Fun Texasetes Facts For Kids

Moumita Dutta
Oct 20, 2022 By Moumita Dutta
Originally Published on Mar 22, 2022
Edited by Luca Demetriou
Fact-checked by Pradhanya Rao
Texasetes facts talk about this genus from the Cretaceous.
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Age: 3-18
Read time: 3.0 Min

Texasetes pleurohalio is a species of nodosaurid ankylosaur that lived around 100 million years ago during the Lower Cretaceous period. Their name literally means 'texas resident'. The fossils of the dinosaur were found in Tarrant County, Texas, North America. According to a scientific paper or two, based on the findings, it's known that this was a herbivore species.

Texasetes Interesting Facts

How do you pronounce 'Texasetes'?

The pronunciation is 'T‬ex-a-set-ees', and the name means 'Texas resident'.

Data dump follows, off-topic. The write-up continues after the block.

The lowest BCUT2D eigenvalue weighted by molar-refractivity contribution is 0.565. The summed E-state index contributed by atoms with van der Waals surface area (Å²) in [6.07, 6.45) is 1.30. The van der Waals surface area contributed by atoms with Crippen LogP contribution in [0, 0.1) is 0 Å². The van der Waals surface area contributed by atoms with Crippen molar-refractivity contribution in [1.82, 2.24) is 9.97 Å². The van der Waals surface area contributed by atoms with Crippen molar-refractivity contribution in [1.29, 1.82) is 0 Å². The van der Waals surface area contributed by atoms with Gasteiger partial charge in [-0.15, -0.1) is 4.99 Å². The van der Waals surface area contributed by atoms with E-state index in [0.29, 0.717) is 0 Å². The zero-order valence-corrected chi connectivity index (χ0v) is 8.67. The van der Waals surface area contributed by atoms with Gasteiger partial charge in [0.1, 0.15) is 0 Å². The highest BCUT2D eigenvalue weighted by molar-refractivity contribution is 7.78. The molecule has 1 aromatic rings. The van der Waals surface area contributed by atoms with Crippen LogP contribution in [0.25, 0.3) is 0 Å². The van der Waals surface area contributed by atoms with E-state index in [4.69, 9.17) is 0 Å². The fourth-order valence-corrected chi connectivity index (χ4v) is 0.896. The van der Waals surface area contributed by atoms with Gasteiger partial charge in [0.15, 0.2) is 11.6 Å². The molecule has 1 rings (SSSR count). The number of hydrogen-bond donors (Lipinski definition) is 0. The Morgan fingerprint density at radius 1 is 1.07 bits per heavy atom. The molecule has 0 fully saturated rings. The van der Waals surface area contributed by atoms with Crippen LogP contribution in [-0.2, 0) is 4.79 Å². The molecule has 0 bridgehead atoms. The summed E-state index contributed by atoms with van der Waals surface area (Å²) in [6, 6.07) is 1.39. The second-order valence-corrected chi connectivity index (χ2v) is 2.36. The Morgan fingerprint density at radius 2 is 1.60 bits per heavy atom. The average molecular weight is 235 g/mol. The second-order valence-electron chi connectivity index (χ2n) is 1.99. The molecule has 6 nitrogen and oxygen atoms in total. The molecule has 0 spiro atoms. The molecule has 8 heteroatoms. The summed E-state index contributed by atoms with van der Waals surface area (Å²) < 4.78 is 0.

What type of dinosaur was a Texasetes?

Texasetes was a species of nodosaurid ankylosaur.

In which geological period did the Texasetes roam the Earth?

Texasetes roamed the Earth during the Lower Cretaceous period and Late Albian age.

When did Texasetes become Extinct?

It's not known when exactly Texasetes became Extinct. However, they lived during the late Albian age in the middle of the Lower Cretaceous period, so they probably went Extinct around 100 million years ago.

Where did a Texasetes live?

The only single Texasetes specimen that was found by paleontologists was discovered from the Paw Paw Formation, near Tarrant County of Texas. Hence, Texasetes probably lived in Texas in North America.